Q: How do I properly respond or act when I know my tween is so embarrassed by me? Help!
A: The first thing to know — in caps, highlighted, bolded and underlined — it’s not personal. It’s important to understand the work your youngster is up to as he or she begins to separate from you. This rearranging is hard work: it’s messy, confusing and very scary.
When your tween is embarrassed by you, try to adapt a compassionate, amused attitude without scolding and shaming. Much of the reactivity they have toward you is involuntary and irrational. Imaginary audience syndrome means kids — particularly in middle school — believe every move they make is being scrutinized. They don’t understand other kids are suffering from the same syndrome, not evaluating their friends as much as worrying about being judged themselves.
Tweens have a desperate need to fit in, because it’s one of the essential steps of breaking free from us. In the course of separating, they try to re-identify with a group of peers. This is risky business, because their peers are fickle and unreliable. Any perceived wrong move can cast them out, and belonging is a powerful need.
When you say good-bye to your tween with a hug or a kiss and they fear that someone might think of them as a mamma’s boy, their peer-group belonging is at risk. Your presence is seen as disrupting the apple cart. You may jeopardize that cart by breathing the wrong way! It’s a highly insecure time. Do your best to not take the embarrassment personally and not scold or punish them for this.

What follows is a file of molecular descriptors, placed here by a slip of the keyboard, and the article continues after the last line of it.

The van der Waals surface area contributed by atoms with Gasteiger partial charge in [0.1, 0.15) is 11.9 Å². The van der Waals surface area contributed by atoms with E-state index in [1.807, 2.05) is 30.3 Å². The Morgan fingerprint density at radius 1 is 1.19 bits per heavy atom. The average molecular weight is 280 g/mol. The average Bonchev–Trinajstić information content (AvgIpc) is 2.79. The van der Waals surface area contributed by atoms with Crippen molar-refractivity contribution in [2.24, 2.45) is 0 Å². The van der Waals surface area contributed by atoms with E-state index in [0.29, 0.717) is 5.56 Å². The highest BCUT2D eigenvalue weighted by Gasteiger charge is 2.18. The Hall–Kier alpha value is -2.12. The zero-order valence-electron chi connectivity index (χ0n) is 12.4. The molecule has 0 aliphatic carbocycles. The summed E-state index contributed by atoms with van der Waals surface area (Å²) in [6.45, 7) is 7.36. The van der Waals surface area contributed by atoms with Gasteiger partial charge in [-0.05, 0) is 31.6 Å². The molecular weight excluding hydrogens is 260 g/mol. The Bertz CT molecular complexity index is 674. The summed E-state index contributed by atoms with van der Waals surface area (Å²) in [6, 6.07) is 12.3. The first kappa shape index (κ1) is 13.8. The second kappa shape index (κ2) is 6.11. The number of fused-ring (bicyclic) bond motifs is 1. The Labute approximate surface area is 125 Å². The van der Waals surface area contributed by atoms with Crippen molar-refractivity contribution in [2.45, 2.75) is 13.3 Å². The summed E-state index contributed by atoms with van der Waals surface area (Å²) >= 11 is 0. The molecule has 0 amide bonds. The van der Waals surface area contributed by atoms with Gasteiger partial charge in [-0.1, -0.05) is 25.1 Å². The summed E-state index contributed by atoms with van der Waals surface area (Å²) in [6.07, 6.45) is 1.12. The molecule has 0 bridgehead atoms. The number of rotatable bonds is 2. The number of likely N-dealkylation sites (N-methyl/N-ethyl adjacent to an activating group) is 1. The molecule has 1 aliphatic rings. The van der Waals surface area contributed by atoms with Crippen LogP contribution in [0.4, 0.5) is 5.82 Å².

I remember driving somewhere with my son, who was then 12 or 13, and a great song came on the radio. I started softly bobbing my head. My son looked at me, mortified, and said, “Mom, please!”
Tweens lead double lives. They are one way with friends, but when they are alone with you, they can be young, cuddly and needy. Just go with it. Don’t say, “You sure are being nice now, after being horrible earlier.” You are on a ride that spins you around. The less you try to control how your child is, the better. They need your reassurance.
Visit tween planet and see how bobbing your head to music can be a death sentence for them. When you go to war with “Don’t tell me I can’t bob my head to the song!” tensions escalate. Remember: compassion and amusement. Look at them with a glint of love in your eye while you resist bobbing your head and singing along to the good song on the radio. It’s not personal.
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